Pineapple fibre is a fruit and belongs to a group of natural fibre, see the overview of different fibres from man-made to natural fibres. Piña is a strong white or creamy cobweb-like fiber drawn from tall leaves of an indigenous pineapple plant. The fiber is hand stripped from the leaves in lengths of about 18 inches to 3 feet, sun-bleached, hand-knotted and spun. As piña fiber recovery is only about 1%, it can take six months to gather enough fiber to produce two pounds of spun piña. Pineapple fibre is mostly used to away from the leaf. Each strand of the Piña fiber is hand scraped and knotted one by one to form a continuous filament to be hand-woven and then made into a Piña cloth.
Piña weaving is an age-old tradition which was recently revived in the past 20 years. Aklan Kalibo is the main and the oldest manufacturer-weaver of Piña cloth in the Philippines, which is exported to various parts of the world most particularly North America, and Europe. History records suggest that Kalibo’s Piña cloth traded during the Pre-Hispanic times and reached as far as Greece and Egypt during its heyday. Kalibo is also known for other native products such as handbags made of buri leaves which are a favorite for Caucasian females visiting the town. Piña fabric is also used for table linens, bags, mats and some other clothing items, or anytime that a lightweight, but stiff and sheer fabric needed. Pineapple silk considered the queen of Philippine fabrics and considered the fabric of choice of the Philippine elite. A major use for piña fabric is in creation of the Barong Tagalog and other formal wear that is common in the Philippines.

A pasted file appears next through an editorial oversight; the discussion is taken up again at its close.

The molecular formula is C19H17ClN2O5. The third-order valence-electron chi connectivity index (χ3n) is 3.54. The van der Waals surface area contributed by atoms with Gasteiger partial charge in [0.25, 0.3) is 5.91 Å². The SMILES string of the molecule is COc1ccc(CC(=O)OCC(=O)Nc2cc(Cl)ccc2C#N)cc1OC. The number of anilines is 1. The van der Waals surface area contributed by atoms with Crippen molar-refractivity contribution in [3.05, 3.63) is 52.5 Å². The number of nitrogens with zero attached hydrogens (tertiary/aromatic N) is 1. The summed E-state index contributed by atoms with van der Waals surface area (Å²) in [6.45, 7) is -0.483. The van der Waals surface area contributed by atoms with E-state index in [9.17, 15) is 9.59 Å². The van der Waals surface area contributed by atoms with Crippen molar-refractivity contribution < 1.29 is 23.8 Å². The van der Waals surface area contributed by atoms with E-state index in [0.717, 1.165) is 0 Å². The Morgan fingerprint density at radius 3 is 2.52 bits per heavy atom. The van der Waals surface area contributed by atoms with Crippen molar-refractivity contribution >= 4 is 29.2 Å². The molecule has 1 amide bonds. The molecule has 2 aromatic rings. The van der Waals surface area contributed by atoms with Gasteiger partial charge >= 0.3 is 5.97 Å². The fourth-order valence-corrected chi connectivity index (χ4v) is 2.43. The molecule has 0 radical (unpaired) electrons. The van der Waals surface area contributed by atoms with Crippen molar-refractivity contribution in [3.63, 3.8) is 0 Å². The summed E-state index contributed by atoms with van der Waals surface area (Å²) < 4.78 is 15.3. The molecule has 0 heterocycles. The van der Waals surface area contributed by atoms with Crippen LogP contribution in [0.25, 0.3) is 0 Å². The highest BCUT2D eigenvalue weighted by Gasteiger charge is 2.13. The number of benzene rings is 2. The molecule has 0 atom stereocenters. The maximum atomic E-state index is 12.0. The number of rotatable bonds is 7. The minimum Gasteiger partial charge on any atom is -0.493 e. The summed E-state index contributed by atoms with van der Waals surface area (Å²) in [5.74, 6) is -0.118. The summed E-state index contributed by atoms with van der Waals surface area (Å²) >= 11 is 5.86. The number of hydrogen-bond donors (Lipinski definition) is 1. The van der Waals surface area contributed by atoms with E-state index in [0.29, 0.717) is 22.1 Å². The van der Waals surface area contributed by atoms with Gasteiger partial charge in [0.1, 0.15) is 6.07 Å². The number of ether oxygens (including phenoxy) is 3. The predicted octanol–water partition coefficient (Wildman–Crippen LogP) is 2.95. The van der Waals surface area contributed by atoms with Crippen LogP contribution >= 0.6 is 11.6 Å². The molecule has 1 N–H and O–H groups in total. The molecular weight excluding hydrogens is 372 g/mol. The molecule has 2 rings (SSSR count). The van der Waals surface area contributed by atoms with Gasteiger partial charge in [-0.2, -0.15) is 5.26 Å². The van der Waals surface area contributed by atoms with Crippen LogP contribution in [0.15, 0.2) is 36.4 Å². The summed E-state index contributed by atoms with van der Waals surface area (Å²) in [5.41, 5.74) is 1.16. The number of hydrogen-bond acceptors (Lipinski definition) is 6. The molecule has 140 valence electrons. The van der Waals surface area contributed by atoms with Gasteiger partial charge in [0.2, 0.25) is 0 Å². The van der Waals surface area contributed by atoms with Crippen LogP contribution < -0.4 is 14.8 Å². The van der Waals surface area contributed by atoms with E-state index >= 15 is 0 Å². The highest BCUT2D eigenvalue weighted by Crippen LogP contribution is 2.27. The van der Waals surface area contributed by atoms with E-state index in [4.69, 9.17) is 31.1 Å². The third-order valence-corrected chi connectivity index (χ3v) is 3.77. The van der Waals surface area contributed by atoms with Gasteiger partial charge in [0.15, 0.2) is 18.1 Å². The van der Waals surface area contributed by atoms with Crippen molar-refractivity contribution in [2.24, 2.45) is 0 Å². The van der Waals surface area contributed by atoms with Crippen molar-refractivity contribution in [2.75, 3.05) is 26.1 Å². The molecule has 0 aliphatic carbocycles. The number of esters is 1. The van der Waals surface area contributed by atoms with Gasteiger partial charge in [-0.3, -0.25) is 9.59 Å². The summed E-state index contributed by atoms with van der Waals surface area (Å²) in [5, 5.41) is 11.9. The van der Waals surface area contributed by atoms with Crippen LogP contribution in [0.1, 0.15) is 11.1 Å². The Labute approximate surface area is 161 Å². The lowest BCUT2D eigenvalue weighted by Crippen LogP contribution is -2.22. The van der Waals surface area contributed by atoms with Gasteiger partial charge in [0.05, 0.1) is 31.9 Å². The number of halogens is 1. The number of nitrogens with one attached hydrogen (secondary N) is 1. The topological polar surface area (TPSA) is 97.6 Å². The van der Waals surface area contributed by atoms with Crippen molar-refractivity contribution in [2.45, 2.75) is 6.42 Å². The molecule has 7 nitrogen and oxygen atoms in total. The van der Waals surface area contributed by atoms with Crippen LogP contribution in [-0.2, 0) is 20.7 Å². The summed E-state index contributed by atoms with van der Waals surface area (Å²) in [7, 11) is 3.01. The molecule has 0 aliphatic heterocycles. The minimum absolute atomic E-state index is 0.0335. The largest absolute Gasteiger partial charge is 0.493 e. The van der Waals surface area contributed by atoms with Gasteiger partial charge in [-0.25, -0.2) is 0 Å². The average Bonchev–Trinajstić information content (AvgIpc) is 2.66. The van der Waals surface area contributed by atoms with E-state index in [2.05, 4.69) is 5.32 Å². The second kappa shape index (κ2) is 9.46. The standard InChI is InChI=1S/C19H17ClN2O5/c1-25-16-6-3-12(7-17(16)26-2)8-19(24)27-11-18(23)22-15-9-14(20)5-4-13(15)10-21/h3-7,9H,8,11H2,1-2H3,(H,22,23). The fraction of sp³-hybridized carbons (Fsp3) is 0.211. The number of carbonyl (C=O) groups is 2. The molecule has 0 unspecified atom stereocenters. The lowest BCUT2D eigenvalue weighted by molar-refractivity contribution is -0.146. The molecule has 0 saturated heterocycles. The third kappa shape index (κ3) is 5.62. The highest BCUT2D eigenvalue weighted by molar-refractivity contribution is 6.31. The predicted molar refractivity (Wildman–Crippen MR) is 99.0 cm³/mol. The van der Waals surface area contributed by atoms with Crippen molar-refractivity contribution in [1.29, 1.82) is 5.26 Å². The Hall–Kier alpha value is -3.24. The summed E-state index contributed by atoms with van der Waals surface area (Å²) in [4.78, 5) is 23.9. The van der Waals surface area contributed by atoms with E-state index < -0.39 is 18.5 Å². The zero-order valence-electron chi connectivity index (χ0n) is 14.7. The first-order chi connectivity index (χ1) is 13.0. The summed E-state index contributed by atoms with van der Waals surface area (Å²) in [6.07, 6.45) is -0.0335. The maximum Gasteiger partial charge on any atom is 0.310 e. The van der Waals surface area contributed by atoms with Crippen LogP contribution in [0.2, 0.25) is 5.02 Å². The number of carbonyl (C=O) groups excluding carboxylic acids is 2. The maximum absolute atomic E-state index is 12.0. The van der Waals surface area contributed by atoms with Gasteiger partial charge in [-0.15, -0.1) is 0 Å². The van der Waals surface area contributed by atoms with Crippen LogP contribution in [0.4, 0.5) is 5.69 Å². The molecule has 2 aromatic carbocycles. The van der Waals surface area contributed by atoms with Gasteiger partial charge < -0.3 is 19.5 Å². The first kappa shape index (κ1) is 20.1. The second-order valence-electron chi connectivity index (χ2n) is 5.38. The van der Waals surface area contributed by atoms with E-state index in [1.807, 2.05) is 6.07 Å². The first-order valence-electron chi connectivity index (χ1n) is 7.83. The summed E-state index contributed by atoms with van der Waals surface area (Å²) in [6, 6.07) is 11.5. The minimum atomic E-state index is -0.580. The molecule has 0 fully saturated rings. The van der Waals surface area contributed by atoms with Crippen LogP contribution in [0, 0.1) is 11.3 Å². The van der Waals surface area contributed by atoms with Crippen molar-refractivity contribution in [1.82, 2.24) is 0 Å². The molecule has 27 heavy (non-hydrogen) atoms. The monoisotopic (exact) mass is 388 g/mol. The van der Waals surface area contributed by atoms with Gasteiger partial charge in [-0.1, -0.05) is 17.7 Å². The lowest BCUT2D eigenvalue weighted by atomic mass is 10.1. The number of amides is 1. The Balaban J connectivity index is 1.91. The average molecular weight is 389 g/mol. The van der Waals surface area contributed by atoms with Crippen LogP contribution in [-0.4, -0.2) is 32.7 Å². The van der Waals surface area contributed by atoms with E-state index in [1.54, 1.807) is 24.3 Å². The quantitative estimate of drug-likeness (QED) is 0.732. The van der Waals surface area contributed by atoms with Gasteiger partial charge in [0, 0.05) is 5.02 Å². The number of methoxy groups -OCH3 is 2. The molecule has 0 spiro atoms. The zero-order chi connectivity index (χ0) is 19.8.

TEXTILE FIBRE OVERVIEW
ECO-FASHION-DENIM AND DIAGRAMS DICTIONARIES OVERVIEW